Tuesday, February 1, 2011

How to Compress Your Morbidity

Let's talk about dieing. I don't mean death itself, which has all kinds of philosophical and religious issues attached to it, but rather the physical and mental processes leading up to death, which involve more factual, scientific issues.

All of us will die and nobody knows exactly when. Despite the uncertainty as to the timing of death, most of us have an idealized model of how we want to die: continued high level of physical and mental functioning for as long as possible and then rapid decline just before the end. This period of decline in which we are infirm, diseased, disabled and/or demented is called morbidity, and we wish it to be as short as possible, followed by a quick and painless death.

About 30 years ago a gerontologist by the name of J.F. Fries proposed what he called "the compression of morbidity hypothesis." According to Fries, there are natural limits on how long humans can live, and improvements in health care, life style, and reductions in the effect of environmental risks are steadily progressing us to a maximum life expectancy, which he believed at the time was about 85 years. He proposed that the same factors that produce a longer life would also produce a "compression" of morbidity because they would lead to a lower incidence of chronic disease and a higher age of onset of chronic disease.

The compression of morbidity hypothesis is certainly attractive because it fits our idealized model of dieing, and it would be great if it were correct. Unfortunately the gerontological research over the last 30 years seems to indicate that Fries was wrong on two counts. First, life expectancy in at least one country (Japan) has now exceeded Fries' proposed limit of 85, and is still increasing almost linearly in most countries (Christensen et. al, 2009), though there is perhaps some leveling off in the U.S. (Crimmins & Beltrán-Sánchez, 2010):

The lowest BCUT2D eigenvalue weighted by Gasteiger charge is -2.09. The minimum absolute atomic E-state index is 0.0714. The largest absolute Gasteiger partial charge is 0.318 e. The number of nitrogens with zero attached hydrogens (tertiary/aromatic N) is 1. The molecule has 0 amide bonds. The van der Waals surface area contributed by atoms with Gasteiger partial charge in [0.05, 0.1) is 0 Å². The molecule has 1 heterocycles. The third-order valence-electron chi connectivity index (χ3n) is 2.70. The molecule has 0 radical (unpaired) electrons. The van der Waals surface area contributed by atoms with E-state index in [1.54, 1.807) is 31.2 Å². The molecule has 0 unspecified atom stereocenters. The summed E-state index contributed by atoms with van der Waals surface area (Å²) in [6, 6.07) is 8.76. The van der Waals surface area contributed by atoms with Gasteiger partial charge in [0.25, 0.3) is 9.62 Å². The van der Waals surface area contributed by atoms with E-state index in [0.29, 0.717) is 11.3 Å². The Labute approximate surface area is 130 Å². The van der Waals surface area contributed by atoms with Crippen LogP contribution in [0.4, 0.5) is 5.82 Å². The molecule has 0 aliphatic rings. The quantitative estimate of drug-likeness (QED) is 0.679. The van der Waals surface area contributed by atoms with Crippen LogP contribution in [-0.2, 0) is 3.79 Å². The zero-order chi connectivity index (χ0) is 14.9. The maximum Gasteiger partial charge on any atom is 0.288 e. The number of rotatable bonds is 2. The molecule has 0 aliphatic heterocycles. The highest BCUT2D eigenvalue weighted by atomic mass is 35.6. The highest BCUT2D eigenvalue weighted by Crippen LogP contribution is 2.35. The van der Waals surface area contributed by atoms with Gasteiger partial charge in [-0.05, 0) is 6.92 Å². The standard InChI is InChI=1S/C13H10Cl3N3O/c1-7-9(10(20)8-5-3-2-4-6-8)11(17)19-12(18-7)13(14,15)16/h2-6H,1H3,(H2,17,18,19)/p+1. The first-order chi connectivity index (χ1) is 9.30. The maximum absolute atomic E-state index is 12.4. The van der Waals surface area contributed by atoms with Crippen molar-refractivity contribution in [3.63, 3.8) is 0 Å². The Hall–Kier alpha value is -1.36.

Large declines in mortality rates in recent decades have translated into sizable increases in survival at older ages. For example, in the United States, the probability of a 65-year-old surviving to age 85 doubled between 1970 and 2005, from about 20% in 1970 to about 40% in 2005 (Bell & Miller, 2005). Similar or greater increases in survival at older ages have been reported in most developed countries among people aged 80 years or older since the 1970s (Kannisto, 1994, 1997; Vaupel, 1997). As life expectancy has increased, the modal age at death has steadily increased so that death in low-mortality countries most frequently occurs to people in their late 80s and 90s (Robine, 2010). Even death rates among people above age 100 have declined significantly in recent years leading to an increasing number of centenarians (Kannisto, Lauritsen, Thatcher, & Vaupel, 1994; Robine, Saito, & Jagger, 2003; Vaupel, 2010). This steady rise of life expectancy even at the oldest ages indicates that humans are not yet pushing up against a fixed limit, one that cannot be exceeded, which is a central tenet underpinning the compression of morbidity hypothesis." (Crimmins & Beltrán-Sánchez, 2010)

Although this may seem like good news -- we're living longer -- the data also show incidence of disease and disability has increased, not decreased in elderly populations, contrary to the compression of morbidity hypothesis (Christensen et. al, 2009; Crimmins & Beltrán-Sánchez, 2010). With respect to physical mobility problems, for example, data from the National Health Survey compared the percent of people in different age groups in 1998 and 2006 who reported being unable to perform at least one of the following: walking 1/4 mile, walking up 10 steps, standing or sitting for 2 hr, and standing, bending, or kneeling without using special equipment. The results show no support for a compression of this kind of morbidity: